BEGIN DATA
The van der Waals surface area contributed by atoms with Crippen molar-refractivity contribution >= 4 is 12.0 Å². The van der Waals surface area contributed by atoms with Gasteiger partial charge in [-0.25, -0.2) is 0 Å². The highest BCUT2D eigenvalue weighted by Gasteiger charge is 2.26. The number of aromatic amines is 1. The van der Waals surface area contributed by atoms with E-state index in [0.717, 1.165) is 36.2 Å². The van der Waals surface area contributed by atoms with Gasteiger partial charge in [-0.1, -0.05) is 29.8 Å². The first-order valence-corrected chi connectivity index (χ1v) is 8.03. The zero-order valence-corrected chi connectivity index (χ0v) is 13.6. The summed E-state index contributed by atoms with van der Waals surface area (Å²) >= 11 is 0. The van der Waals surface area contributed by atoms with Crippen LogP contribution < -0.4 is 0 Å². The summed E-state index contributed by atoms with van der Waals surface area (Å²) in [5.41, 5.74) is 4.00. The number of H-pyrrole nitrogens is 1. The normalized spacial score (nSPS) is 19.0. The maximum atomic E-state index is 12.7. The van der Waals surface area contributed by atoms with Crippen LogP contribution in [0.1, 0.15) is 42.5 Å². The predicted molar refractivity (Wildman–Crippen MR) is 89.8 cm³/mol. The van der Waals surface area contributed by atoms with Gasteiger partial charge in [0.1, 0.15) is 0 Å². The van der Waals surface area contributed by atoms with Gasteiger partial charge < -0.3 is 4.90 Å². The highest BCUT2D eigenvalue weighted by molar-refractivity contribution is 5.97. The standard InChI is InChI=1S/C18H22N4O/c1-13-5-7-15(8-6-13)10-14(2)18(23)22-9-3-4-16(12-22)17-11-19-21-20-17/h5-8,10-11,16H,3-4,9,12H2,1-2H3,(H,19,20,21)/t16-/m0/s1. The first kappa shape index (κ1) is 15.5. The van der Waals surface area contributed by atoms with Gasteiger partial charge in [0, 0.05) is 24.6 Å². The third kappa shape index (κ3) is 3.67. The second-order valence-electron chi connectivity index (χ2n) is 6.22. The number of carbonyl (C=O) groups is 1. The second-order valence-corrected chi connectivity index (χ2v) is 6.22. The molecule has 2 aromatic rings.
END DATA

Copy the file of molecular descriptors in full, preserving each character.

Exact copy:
The van der Waals surface area contributed by atoms with Crippen molar-refractivity contribution >= 4 is 12.0 Å². The van der Waals surface area contributed by atoms with Gasteiger partial charge in [-0.25, -0.2) is 0 Å². The highest BCUT2D eigenvalue weighted by Gasteiger charge is 2.26. The number of aromatic amines is 1. The van der Waals surface area contributed by atoms with E-state index in [0.717, 1.165) is 36.2 Å². The van der Waals surface area contributed by atoms with Gasteiger partial charge in [-0.1, -0.05) is 29.8 Å². The first-order valence-corrected chi connectivity index (χ1v) is 8.03. The zero-order valence-corrected chi connectivity index (χ0v) is 13.6. The summed E-state index contributed by atoms with van der Waals surface area (Å²) >= 11 is 0. The van der Waals surface area contributed by atoms with Crippen LogP contribution < -0.4 is 0 Å². The summed E-state index contributed by atoms with van der Waals surface area (Å²) in [5.41, 5.74) is 4.00. The number of H-pyrrole nitrogens is 1. The normalized spacial score (nSPS) is 19.0. The maximum atomic E-state index is 12.7. The van der Waals surface area contributed by atoms with Crippen LogP contribution in [0.1, 0.15) is 42.5 Å². The predicted molar refractivity (Wildman–Crippen MR) is 89.8 cm³/mol. The van der Waals surface area contributed by atoms with Gasteiger partial charge in [0.1, 0.15) is 0 Å². The van der Waals surface area contributed by atoms with Gasteiger partial charge < -0.3 is 4.90 Å². The highest BCUT2D eigenvalue weighted by molar-refractivity contribution is 5.97. The standard InChI is InChI=1S/C18H22N4O/c1-13-5-7-15(8-6-13)10-14(2)18(23)22-9-3-4-16(12-22)17-11-19-21-20-17/h5-8,10-11,16H,3-4,9,12H2,1-2H3,(H,19,20,21)/t16-/m0/s1. The first kappa shape index (κ1) is 15.5. The van der Waals surface area contributed by atoms with Gasteiger partial charge in [0, 0.05) is 24.6 Å². The third kappa shape index (κ3) is 3.67. The second-order valence-electron chi connectivity index (χ2n) is 6.22. The number of carbonyl (C=O) groups is 1. The second-order valence-corrected chi connectivity index (χ2v) is 6.22. The molecule has 2 aromatic rings.